On the reservoirs, with static presentations, the trout has as long as it wants to decide whether to eat or not eat. On rivers they don’t have this luxury, particularly on fast flowing waters. Very neat hackled dry flies on reservoirs and slow moving rivers, do not fare anywhere near as well as a scruffy fly presented in the surface film. In my opinion this is not in spite of the fish having longer to inspect the fly, but rather “because” of this fact.



Many years ago we had a rather famous angler in the UK who’s name was Richard Walker. Dick, as we all call him, came up with a fly theory that he called the “Chinaman Theory”. Whenever I mention this here in Malaysia , Chinese Malaysians always get very excited! And it’s a theory that while most people in the UK have heard, outside of this spectrum it is pretty much unknown. And I would like to share it with you… What did you see in the above picture?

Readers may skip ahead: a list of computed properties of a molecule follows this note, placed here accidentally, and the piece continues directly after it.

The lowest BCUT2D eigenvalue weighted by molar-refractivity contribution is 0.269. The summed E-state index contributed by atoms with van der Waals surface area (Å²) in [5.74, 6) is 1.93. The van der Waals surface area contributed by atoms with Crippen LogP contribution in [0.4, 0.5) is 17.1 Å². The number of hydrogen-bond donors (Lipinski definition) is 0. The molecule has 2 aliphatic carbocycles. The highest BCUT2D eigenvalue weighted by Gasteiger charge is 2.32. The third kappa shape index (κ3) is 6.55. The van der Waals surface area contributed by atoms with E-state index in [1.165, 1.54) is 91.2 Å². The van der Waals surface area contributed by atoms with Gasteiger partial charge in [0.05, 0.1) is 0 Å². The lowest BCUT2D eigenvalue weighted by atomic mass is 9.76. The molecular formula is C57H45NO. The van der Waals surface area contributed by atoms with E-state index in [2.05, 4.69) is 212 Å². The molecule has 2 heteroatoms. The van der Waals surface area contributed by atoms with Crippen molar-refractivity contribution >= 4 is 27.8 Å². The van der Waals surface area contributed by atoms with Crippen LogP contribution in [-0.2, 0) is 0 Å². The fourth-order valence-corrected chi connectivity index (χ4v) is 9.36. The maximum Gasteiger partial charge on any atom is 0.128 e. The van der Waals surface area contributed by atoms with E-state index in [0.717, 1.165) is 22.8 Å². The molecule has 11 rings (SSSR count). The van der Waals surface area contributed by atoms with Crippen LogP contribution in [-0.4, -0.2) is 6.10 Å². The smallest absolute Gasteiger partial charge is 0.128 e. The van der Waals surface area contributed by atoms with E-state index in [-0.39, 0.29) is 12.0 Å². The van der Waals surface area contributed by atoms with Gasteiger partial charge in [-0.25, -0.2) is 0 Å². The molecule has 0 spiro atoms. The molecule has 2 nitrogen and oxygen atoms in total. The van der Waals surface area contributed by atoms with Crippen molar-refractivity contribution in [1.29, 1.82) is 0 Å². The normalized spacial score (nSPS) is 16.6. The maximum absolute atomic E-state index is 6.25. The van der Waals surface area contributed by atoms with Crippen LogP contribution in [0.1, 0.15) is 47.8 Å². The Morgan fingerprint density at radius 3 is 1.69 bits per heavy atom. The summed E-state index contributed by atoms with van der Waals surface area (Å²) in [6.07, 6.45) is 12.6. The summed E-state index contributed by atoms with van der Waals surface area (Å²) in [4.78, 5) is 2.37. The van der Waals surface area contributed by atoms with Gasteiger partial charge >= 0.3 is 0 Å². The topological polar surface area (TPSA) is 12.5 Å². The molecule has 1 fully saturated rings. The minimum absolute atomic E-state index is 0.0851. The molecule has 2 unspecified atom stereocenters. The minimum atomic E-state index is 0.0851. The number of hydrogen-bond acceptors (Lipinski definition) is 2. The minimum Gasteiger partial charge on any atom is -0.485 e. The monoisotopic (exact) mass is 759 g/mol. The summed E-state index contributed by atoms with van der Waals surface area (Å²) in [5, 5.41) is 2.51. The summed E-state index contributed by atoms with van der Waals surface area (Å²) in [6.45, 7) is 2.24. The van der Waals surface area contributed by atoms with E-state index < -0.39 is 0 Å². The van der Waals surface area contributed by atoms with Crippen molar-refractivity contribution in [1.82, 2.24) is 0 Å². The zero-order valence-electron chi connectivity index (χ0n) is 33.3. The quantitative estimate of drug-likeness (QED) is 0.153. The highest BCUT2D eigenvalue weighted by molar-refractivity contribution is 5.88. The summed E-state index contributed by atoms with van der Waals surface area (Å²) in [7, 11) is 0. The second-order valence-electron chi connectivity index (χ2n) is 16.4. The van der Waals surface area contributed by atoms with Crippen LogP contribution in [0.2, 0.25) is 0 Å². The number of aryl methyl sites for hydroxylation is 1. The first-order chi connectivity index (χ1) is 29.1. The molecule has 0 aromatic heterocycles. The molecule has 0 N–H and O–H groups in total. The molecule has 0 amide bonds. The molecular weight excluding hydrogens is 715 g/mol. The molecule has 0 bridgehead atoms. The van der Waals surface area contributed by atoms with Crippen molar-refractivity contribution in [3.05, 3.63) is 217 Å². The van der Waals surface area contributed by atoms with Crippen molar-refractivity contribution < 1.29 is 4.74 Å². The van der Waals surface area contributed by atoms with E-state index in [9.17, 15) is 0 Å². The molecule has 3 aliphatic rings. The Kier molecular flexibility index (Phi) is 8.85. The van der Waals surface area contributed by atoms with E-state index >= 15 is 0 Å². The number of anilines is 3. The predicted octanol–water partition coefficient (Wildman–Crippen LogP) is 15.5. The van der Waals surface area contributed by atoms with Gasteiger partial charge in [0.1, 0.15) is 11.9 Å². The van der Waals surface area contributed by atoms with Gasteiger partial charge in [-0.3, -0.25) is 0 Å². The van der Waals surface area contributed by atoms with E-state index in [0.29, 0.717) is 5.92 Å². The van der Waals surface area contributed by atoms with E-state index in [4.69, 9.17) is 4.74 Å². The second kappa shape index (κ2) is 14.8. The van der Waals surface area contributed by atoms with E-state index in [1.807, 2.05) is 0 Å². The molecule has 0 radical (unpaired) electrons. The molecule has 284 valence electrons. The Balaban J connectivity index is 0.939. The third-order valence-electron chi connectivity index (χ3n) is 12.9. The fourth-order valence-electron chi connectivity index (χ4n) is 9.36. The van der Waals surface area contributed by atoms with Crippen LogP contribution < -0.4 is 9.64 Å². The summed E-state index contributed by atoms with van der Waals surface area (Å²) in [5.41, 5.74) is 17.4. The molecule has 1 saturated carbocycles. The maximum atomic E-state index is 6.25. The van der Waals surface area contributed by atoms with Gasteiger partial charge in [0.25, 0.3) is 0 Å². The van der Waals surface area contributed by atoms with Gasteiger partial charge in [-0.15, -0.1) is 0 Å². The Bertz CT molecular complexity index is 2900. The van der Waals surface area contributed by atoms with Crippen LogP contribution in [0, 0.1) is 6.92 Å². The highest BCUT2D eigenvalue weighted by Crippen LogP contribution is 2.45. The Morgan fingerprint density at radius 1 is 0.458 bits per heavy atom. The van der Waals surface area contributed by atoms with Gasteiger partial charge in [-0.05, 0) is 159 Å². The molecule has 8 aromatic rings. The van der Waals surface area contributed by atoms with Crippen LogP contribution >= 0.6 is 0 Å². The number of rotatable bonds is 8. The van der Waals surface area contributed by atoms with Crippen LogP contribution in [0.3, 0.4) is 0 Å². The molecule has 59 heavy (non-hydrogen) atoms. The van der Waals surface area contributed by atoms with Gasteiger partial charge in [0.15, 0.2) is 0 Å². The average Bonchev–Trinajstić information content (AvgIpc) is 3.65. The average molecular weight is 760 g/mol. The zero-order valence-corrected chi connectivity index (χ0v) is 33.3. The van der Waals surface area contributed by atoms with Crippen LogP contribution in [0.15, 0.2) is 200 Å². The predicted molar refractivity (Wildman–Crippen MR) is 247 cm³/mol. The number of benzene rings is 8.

It’s a simple caricature of a Chinaman of course - and this has universal acknowledgement world-wide, even in China (I checked!). And it shows us a very simple (and somewhat primitive) manner in which our brains function. Dick used this theory to explain fly design and why fish eat our flies.


Another interesting character in the fly fishing world, who in some ways expanded upon this concept, is Bob Wyatt. For years we had long and insightful discussions on the Board about flies and why fish eat them. Bob has a few books, his first “Trout Hunting” is an excellent read. The bit I really have taken away from Bob, is the concept of “prey image”, particularly when used to explain feeding behaviour that we once regarded as - and still sometimes refer to - as “selectivity”.